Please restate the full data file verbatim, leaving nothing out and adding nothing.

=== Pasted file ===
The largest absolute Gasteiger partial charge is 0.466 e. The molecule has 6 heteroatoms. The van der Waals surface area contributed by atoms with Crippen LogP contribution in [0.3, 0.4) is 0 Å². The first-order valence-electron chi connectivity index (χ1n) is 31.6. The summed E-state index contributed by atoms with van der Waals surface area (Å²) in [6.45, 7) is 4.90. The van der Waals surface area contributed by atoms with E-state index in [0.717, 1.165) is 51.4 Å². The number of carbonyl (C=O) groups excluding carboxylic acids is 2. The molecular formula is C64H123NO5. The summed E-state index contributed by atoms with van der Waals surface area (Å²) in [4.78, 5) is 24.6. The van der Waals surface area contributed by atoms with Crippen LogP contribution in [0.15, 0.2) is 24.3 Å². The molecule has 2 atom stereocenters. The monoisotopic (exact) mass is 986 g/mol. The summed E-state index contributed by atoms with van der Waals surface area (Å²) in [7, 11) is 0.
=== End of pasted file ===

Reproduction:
The largest absolute Gasteiger partial charge is 0.466 e. The molecule has 6 heteroatoms. The van der Waals surface area contributed by atoms with Crippen LogP contribution in [0.3, 0.4) is 0 Å². The first-order valence-electron chi connectivity index (χ1n) is 31.6. The summed E-state index contributed by atoms with van der Waals surface area (Å²) in [6.45, 7) is 4.90. The van der Waals surface area contributed by atoms with E-state index in [0.717, 1.165) is 51.4 Å². The number of carbonyl (C=O) groups excluding carboxylic acids is 2. The molecular formula is C64H123NO5. The summed E-state index contributed by atoms with van der Waals surface area (Å²) in [4.78, 5) is 24.6. The van der Waals surface area contributed by atoms with Crippen LogP contribution in [0.15, 0.2) is 24.3 Å². The molecule has 2 atom stereocenters. The monoisotopic (exact) mass is 986 g/mol. The summed E-state index contributed by atoms with van der Waals surface area (Å²) in [7, 11) is 0.